Attacks on Media

Spreading awareness about sexual harassment

14 Apr, 2018

Despite the fact that sexual violence and harassment are rampant, there is very little awareness about it, says Lubna Jerar Naqvi who is doing her bit to raise awareness.

Sexual harassment and sexual assault are rampant but in societies like Pakistan – religious and somewhat conservative– it is usually not talked about and if anyone experiences sexual violence, it is generally ignored. But it was hard to ignore when in early 2018 a tortured and raped body of a 7-year-old was found on a rubbish heap in Kasur. For some reason this case shocked the whole country, and soon sexual violence and sexual harassment came into public discussion via the mainstream media.

Unfortunately, for Kasur – a small city located in Punjab, merely 52.5km from Lahore, provincial capital and hometown of Chief Minister Shehbaz Sharif – it has been in the news since 2015 after a pornography scandal hit the news. Hundreds of children had fallen victim to a gang of pornographers which had sold sex tapes of the minors.

The gang had been operating in Kasur from 2006 to 2014, and more than 700 cases were reported.

There was initial outcry following this and some action was taken against the perpetrators, but the problem was not properly dealt with which probably led to the minor’s body was found on the rubbish heap.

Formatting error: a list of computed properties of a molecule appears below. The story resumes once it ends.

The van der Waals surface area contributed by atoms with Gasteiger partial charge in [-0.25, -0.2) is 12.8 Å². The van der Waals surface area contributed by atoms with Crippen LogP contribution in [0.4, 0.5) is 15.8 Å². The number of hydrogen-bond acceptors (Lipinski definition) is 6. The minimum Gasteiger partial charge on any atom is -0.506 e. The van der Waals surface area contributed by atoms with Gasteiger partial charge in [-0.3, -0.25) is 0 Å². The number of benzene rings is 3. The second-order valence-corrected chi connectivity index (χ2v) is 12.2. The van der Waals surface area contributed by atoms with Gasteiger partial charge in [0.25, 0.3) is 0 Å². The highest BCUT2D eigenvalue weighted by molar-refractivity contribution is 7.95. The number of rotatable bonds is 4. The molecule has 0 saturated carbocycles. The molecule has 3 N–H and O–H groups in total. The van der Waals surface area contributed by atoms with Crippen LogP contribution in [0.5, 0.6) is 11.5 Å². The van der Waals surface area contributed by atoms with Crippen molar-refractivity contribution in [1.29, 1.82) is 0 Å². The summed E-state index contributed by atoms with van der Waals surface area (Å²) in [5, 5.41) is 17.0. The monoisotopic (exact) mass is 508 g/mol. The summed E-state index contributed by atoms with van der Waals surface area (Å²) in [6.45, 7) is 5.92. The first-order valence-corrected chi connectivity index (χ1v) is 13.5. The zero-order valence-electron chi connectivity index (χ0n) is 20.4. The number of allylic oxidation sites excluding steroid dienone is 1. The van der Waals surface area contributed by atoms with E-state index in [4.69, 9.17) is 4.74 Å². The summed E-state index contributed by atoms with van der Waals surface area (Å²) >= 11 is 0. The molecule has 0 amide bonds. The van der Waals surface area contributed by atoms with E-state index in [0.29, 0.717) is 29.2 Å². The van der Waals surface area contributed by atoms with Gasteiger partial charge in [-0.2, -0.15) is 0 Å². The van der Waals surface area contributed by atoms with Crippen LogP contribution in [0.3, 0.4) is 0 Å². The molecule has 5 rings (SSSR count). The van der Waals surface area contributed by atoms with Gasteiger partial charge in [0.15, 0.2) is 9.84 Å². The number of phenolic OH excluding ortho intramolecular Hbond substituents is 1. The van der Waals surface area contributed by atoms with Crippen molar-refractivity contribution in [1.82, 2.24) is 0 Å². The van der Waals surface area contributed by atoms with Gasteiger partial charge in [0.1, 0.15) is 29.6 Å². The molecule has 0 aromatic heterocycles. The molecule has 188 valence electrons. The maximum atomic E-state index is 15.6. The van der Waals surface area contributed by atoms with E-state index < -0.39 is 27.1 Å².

Journalists are more aware of the dangers lurking in the society compare to others. But sometimes even they ignore these issues due to different reasons like doing stories only assigned to them.

Despite being aware of sexual harassment, I was quite surprised when I attended a training workshop held by the International Federation for Journalists (IFJ) in Karachi in 2013. The workshop highlighted many points about sexual harassment – some of which most of the participants were aware of but had always ignored.

This IFJ workshop helped me understand the difference between harassment and sexual harassment and how to deal with specific situations. It was an eyeopener and made me realize that many gestures and words that we took for granted fell under the definition of sexual harassment at the workplace. The workshop on online and digital safety gave me an insight to the dangers of sexual abuse being translated into digital space, making it even more dangerous.

Following these workshops, I decided to spread awareness about sexual harassment, but it took me a couple of years to develop a range of presentations and lectures for Union members as well as non-members.

This also made me realize how many parents and children were not only unaware but also vulnerable to sexual harassment. As if that wasn’t bad enough the vast and open space that the digital world gave more room for sexual predators to attack without fear.

I contacted some educational institutes and conducted talks with staff and students on sexual harassment and safety online. Some participants reached out not only to talk about the experience but also seek help.

This has only made me more determined to do my small part and continue to try and spread awareness and help people to tackle harassment and how to protect themselves. IFJ helped me to understand the seriousness of sexual harassment and how to tackle it, and I am taking that forward and trying to help others in my own small way.

Photo: Participants of 2013 IFJ Gender Equity Workshop in Karachi, Pakistan sharing their ideas.

Written By